When some people consider veganism, they think it’s a sacrifice to give up certain foods. I was as guilty of this as anyone. For years, I would say, “I could never be vegetarian because I like chicken too much.” Chicken was one of my favorite foods. I had a personal investment in maintaining my belief that eating chicken was ok because I have fond memories of baked chicken and homemade chicken soup my mom made when I was a kid. I carried those traditions into adulthood, and once married, I made many meals with chicken for Husband and I to share. Reframing a symbol of family and nourishment into something unjust and ethically wrong took time and reflection. I was challenged to gain clarity about how to more respectfully and authentically “like” chickens, amazing sentient beings with robust, fulfilling social and emotional lives when they are allowed to live free from the threat of becoming someone’s dinner
Once I reconstructed what chickens meant to me, I faced the hurdle of all hurdles. Cheese. “I could never be vegan because I love cheese too much.” I said it many times. In listening to various podcasts about veganism, I’ve learned that cheese is often the last hurdle for many vegans. Since I started my vegan journey, several people have expressed to me their opposition or reluctance to give up cheese, and I can’t help but relate. I was an admitted cheese snob. American cheese wouldn’t do. I liked fancy cheeses of all sorts, from domestic artisan to imports. There are probably ten different supermarkets that are closer to me than Whole Foods, but I would schlep to Whole Foods just to get my favorite cheese, Wensleydale with cranberries, and while I was hovering over the cheese selection, I’d grab some Asiago, Piave, or maybe some Stilton, just to mix things up. Cheese was a simple snack that didn’t assault my blood sugar too much, and I enjoyed it. Giving up chicken was one thing, but I couldn’t fathom sacrificing cheese.
Towards the end of last summer, I was enthusiastically on the path towards veganism, but still eating omnivorously. I was grappling with changing beliefs and mixed emotions, and in retrospect, I think keeping animal products in my diet gave me a sense of security that I wouldn’t disrupt my family and social life too much. I was committed to having at least one vegan meal a day, although most days I was having two. I even had three vegan meals on occasion, but I was still having some non-vegan snacks. I bought a block of Wensleydale cheese with cranberries in early September, intending to eat it for snacks. I bought it because it was familiar. I bought it because I’d been buying it for years. I bought it because I associated it with pleasure, gratification, and comfort. We had served this cheese as part of the cocktail hour of our wedding reception, so I bought it because I had positive memories associated with it. However, I remember picking up that last block of cheese, placing it in my basket, and feeling unease and doubt.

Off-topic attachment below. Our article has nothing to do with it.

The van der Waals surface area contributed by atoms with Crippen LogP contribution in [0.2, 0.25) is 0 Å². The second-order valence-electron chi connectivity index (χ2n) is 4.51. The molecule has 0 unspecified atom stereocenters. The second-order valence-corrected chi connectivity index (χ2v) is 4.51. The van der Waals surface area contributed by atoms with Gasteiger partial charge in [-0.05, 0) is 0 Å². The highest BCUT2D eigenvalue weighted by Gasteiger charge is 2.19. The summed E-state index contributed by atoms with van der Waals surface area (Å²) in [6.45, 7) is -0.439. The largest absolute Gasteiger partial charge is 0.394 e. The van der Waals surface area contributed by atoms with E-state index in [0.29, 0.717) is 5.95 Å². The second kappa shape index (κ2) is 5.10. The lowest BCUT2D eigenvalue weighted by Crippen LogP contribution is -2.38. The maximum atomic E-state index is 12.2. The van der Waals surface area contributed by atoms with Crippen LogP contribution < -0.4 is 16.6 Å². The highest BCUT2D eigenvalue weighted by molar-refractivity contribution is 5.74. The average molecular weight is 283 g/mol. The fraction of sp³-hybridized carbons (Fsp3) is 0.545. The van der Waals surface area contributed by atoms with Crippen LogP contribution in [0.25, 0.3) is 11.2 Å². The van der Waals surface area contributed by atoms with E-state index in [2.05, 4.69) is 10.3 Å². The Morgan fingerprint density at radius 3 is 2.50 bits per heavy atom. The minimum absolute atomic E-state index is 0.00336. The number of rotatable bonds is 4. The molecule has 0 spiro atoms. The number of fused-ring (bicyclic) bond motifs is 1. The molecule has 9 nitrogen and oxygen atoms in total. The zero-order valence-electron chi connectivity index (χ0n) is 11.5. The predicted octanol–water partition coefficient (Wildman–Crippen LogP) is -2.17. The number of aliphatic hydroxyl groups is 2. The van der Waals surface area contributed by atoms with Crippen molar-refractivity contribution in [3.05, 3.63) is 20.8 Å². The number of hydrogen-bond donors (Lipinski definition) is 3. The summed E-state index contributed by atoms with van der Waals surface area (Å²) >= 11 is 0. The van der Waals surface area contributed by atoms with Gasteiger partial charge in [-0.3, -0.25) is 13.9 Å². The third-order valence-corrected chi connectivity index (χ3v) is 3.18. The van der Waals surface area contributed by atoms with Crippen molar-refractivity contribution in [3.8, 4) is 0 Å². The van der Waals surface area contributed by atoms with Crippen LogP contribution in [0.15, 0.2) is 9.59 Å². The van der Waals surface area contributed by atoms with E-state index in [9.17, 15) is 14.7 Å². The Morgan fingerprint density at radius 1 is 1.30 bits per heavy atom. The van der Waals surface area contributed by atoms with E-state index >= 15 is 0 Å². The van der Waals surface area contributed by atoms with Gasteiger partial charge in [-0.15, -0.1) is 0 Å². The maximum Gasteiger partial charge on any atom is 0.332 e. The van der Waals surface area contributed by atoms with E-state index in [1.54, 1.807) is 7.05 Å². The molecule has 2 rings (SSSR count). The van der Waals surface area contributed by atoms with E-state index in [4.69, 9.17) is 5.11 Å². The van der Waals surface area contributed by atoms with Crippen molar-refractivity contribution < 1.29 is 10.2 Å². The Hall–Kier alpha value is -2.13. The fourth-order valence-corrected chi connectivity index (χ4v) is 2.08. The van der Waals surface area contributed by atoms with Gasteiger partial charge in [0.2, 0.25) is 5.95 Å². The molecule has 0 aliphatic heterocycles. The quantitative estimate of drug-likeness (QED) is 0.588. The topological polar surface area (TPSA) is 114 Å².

It sat in the fridge, and occasionally, I’d pull it out to inspect it for mold. As days turned into weeks turned into months, I was increasingly surprised that I didn’t see any mold on it. I’d put it back in the meat & cheese drawer, and tell myself to eat it before it became inedible. I really do hate wasting food, which continues to be a struggle for me as I look though my cabinets, fridge and freezer at non-vegan food items, almost all of which I bought before I ever imagined going vegan. “Just eat it so it doesn’t go to waste, and then don’t buy anymore.”
I couldn’t do it though. I pulled it out a few days ago to inspect it. It was buried under Field Roast chipotle sausage, Daiya pepperjack shreds, a half-eaten Daiya cheddar wedge, and Upton chorizo seitan. It looked like maybe there was a bit of mold growing under the cellophane wrap. Finally. I held it, I studied it, and I took a couple of photos. I thought about what it represented once upon a time, and what it meant to me now. I thought about the cows that gave their milk for that block of cheese, and wondered about the calves who were taken from them. Amid the quiet morning, the cheese made a resounding thud as it hit the bottom of the trashcan.
As symbolic as that untouched 5-month old cheese became, I actually don’t recall the last time I ate dairy cheese. I’ve been eating Daiya cheese at home for months now, most notably on grilled cheese sandwiches and sprinkled on veggie-seitan tacos, so I haven’t missed dairy cheese. The last dairy cheese I ate would have been at a restaurant or as a guest in someone’s home back before the New Year. When I ate it, I didn’t mean for it to be the last dairy cheese I ever ate, but as it turns out, dairy cheese isn’t as hard to stop eating as I thought.
I thought giving up cheese would be a sacrifice. I imagined a vegan diet was defined by sacrifice. Now that I’m all in, I’ve come to a new understanding. I think the best analogy is perhaps having children. Do you sacrifice a lot to have children? Being childfree, I can only comment as an observer, but I think it’s fair to say that people do sacrifice a lot. However, as far as I can tell, the parents I know don’t define parenthood as a thankless sacrifice. In exchange for what they give up, they get so much more in return. So. Much. More.
I think that aptly describes veganism too. Veganism is not a sacrifice. Veganism is a gift.
It’s allowed me to open my heart, extend my compassion, feel more deeply, and connect to my world more authentically. No perfectly roasted chicken, scrambled egg or block of cheese has ever given me such joy. Now that I do not intentionally contribute to death, I am finally living, and as it turns out, not sacrificing animals isn’t a sacrifice at all.